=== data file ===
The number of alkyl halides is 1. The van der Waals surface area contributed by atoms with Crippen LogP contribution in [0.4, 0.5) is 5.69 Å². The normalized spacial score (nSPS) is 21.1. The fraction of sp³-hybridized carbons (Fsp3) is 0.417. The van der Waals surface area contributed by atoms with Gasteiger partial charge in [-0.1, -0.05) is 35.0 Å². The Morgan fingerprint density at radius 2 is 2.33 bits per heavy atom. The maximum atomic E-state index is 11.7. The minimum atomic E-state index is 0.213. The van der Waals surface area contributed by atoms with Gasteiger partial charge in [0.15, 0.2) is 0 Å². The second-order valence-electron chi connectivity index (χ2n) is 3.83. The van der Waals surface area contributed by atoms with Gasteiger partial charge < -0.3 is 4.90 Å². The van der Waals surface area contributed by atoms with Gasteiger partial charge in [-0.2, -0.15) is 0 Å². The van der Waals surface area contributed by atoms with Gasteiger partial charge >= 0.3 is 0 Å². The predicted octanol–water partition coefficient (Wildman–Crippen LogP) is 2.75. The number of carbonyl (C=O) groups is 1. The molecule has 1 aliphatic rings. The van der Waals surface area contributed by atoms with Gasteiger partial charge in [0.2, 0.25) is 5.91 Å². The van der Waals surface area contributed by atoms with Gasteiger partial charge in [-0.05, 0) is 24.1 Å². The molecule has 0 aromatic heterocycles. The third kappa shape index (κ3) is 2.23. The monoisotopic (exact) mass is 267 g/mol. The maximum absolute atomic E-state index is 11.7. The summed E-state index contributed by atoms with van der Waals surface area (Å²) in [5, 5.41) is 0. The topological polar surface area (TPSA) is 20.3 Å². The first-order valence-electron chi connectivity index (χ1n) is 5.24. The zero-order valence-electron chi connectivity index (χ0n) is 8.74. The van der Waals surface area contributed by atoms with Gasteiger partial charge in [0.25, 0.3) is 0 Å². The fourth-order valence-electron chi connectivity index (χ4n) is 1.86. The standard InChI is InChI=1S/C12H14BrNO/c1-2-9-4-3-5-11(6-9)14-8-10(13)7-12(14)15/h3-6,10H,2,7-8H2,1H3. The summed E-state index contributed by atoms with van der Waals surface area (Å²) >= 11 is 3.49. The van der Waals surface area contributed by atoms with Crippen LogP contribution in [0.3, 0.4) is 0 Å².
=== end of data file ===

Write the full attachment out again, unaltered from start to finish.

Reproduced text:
The number of alkyl halides is 1. The van der Waals surface area contributed by atoms with Crippen LogP contribution in [0.4, 0.5) is 5.69 Å². The normalized spacial score (nSPS) is 21.1. The fraction of sp³-hybridized carbons (Fsp3) is 0.417. The van der Waals surface area contributed by atoms with Gasteiger partial charge in [-0.1, -0.05) is 35.0 Å². The Morgan fingerprint density at radius 2 is 2.33 bits per heavy atom. The maximum atomic E-state index is 11.7. The minimum atomic E-state index is 0.213. The van der Waals surface area contributed by atoms with Gasteiger partial charge in [0.15, 0.2) is 0 Å². The second-order valence-electron chi connectivity index (χ2n) is 3.83. The van der Waals surface area contributed by atoms with Gasteiger partial charge < -0.3 is 4.90 Å². The van der Waals surface area contributed by atoms with Gasteiger partial charge in [-0.2, -0.15) is 0 Å². The van der Waals surface area contributed by atoms with Gasteiger partial charge >= 0.3 is 0 Å². The predicted octanol–water partition coefficient (Wildman–Crippen LogP) is 2.75. The number of carbonyl (C=O) groups is 1. The molecule has 1 aliphatic rings. The van der Waals surface area contributed by atoms with Gasteiger partial charge in [0.2, 0.25) is 5.91 Å². The van der Waals surface area contributed by atoms with Gasteiger partial charge in [-0.05, 0) is 24.1 Å². The molecule has 0 aromatic heterocycles. The third kappa shape index (κ3) is 2.23. The monoisotopic (exact) mass is 267 g/mol. The maximum absolute atomic E-state index is 11.7. The summed E-state index contributed by atoms with van der Waals surface area (Å²) in [5, 5.41) is 0. The topological polar surface area (TPSA) is 20.3 Å². The first-order valence-electron chi connectivity index (χ1n) is 5.24. The zero-order valence-electron chi connectivity index (χ0n) is 8.74. The van der Waals surface area contributed by atoms with Gasteiger partial charge in [0.25, 0.3) is 0 Å². The fourth-order valence-electron chi connectivity index (χ4n) is 1.86. The standard InChI is InChI=1S/C12H14BrNO/c1-2-9-4-3-5-11(6-9)14-8-10(13)7-12(14)15/h3-6,10H,2,7-8H2,1H3. The summed E-state index contributed by atoms with van der Waals surface area (Å²) >= 11 is 3.49. The van der Waals surface area contributed by atoms with Crippen LogP contribution in [0.3, 0.4) is 0 Å².